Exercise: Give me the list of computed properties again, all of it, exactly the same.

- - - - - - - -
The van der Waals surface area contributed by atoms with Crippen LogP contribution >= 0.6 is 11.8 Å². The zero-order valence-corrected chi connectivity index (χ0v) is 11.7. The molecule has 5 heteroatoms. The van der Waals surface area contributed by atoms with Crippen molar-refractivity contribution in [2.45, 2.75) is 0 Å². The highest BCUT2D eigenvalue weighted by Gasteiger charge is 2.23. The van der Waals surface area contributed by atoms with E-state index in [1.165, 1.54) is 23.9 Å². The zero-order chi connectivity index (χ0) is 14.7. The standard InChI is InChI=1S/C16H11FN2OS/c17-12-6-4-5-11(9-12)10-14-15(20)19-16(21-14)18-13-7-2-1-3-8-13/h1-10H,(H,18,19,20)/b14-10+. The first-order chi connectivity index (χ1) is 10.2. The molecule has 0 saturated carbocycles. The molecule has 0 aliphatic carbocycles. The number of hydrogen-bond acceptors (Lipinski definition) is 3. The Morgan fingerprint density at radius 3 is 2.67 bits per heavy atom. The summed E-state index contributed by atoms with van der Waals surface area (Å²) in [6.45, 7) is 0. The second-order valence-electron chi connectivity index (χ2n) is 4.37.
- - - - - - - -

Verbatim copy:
The van der Waals surface area contributed by atoms with Crippen LogP contribution >= 0.6 is 11.8 Å². The zero-order valence-corrected chi connectivity index (χ0v) is 11.7. The molecule has 5 heteroatoms. The van der Waals surface area contributed by atoms with Crippen molar-refractivity contribution in [2.45, 2.75) is 0 Å². The highest BCUT2D eigenvalue weighted by Gasteiger charge is 2.23. The van der Waals surface area contributed by atoms with E-state index in [1.165, 1.54) is 23.9 Å². The zero-order chi connectivity index (χ0) is 14.7. The standard InChI is InChI=1S/C16H11FN2OS/c17-12-6-4-5-11(9-12)10-14-15(20)19-16(21-14)18-13-7-2-1-3-8-13/h1-10H,(H,18,19,20)/b14-10+. The first-order chi connectivity index (χ1) is 10.2. The molecule has 0 saturated carbocycles. The molecule has 0 aliphatic carbocycles. The number of hydrogen-bond acceptors (Lipinski definition) is 3. The Morgan fingerprint density at radius 3 is 2.67 bits per heavy atom. The summed E-state index contributed by atoms with van der Waals surface area (Å²) in [6.45, 7) is 0. The second-order valence-electron chi connectivity index (χ2n) is 4.37.